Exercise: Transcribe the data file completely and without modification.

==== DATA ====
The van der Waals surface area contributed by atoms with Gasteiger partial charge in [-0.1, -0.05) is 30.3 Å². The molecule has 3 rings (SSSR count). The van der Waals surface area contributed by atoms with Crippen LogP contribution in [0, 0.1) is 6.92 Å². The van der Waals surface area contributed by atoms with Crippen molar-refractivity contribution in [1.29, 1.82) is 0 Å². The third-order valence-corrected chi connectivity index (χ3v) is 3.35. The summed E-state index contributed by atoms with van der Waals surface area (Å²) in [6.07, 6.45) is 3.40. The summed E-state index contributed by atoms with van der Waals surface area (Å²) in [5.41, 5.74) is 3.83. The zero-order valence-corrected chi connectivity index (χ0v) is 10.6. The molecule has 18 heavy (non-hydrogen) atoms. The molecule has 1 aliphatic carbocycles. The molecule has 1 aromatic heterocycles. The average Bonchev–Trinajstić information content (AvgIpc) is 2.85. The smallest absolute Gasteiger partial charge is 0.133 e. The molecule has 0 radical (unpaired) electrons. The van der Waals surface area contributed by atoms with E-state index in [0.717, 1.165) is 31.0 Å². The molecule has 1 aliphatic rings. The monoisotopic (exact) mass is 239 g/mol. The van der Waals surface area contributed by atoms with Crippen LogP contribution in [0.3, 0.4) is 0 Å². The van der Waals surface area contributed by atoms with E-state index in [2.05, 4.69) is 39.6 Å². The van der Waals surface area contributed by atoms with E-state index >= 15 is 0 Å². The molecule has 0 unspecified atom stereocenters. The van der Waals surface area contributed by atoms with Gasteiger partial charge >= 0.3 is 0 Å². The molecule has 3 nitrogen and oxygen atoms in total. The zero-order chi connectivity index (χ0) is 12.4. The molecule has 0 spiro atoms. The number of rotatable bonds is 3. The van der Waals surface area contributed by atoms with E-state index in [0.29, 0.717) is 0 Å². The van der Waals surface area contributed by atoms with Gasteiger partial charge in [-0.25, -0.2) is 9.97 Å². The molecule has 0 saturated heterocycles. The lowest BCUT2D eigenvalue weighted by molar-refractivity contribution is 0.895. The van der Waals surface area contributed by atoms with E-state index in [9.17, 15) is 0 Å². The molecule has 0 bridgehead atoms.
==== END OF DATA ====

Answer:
The van der Waals surface area contributed by atoms with Gasteiger partial charge in [-0.1, -0.05) is 30.3 Å². The molecule has 3 rings (SSSR count). The van der Waals surface area contributed by atoms with Crippen LogP contribution in [0, 0.1) is 6.92 Å². The van der Waals surface area contributed by atoms with Crippen molar-refractivity contribution in [1.29, 1.82) is 0 Å². The third-order valence-corrected chi connectivity index (χ3v) is 3.35. The summed E-state index contributed by atoms with van der Waals surface area (Å²) in [6.07, 6.45) is 3.40. The summed E-state index contributed by atoms with van der Waals surface area (Å²) in [5.41, 5.74) is 3.83. The zero-order valence-corrected chi connectivity index (χ0v) is 10.6. The molecule has 18 heavy (non-hydrogen) atoms. The molecule has 1 aliphatic carbocycles. The molecule has 1 aromatic heterocycles. The average Bonchev–Trinajstić information content (AvgIpc) is 2.85. The smallest absolute Gasteiger partial charge is 0.133 e. The molecule has 0 radical (unpaired) electrons. The van der Waals surface area contributed by atoms with E-state index in [0.717, 1.165) is 31.0 Å². The molecule has 1 aliphatic rings. The monoisotopic (exact) mass is 239 g/mol. The van der Waals surface area contributed by atoms with Crippen LogP contribution in [0.3, 0.4) is 0 Å². The van der Waals surface area contributed by atoms with E-state index in [2.05, 4.69) is 39.6 Å². The van der Waals surface area contributed by atoms with E-state index >= 15 is 0 Å². The molecule has 0 unspecified atom stereocenters. The van der Waals surface area contributed by atoms with Gasteiger partial charge >= 0.3 is 0 Å². The molecule has 3 nitrogen and oxygen atoms in total. The zero-order chi connectivity index (χ0) is 12.4. The molecule has 0 spiro atoms. The number of rotatable bonds is 3. The van der Waals surface area contributed by atoms with E-state index in [0.29, 0.717) is 0 Å². The van der Waals surface area contributed by atoms with Gasteiger partial charge in [-0.25, -0.2) is 9.97 Å². The molecule has 0 saturated heterocycles. The lowest BCUT2D eigenvalue weighted by molar-refractivity contribution is 0.895. The van der Waals surface area contributed by atoms with E-state index in [9.17, 15) is 0 Å². The molecule has 0 bridgehead atoms.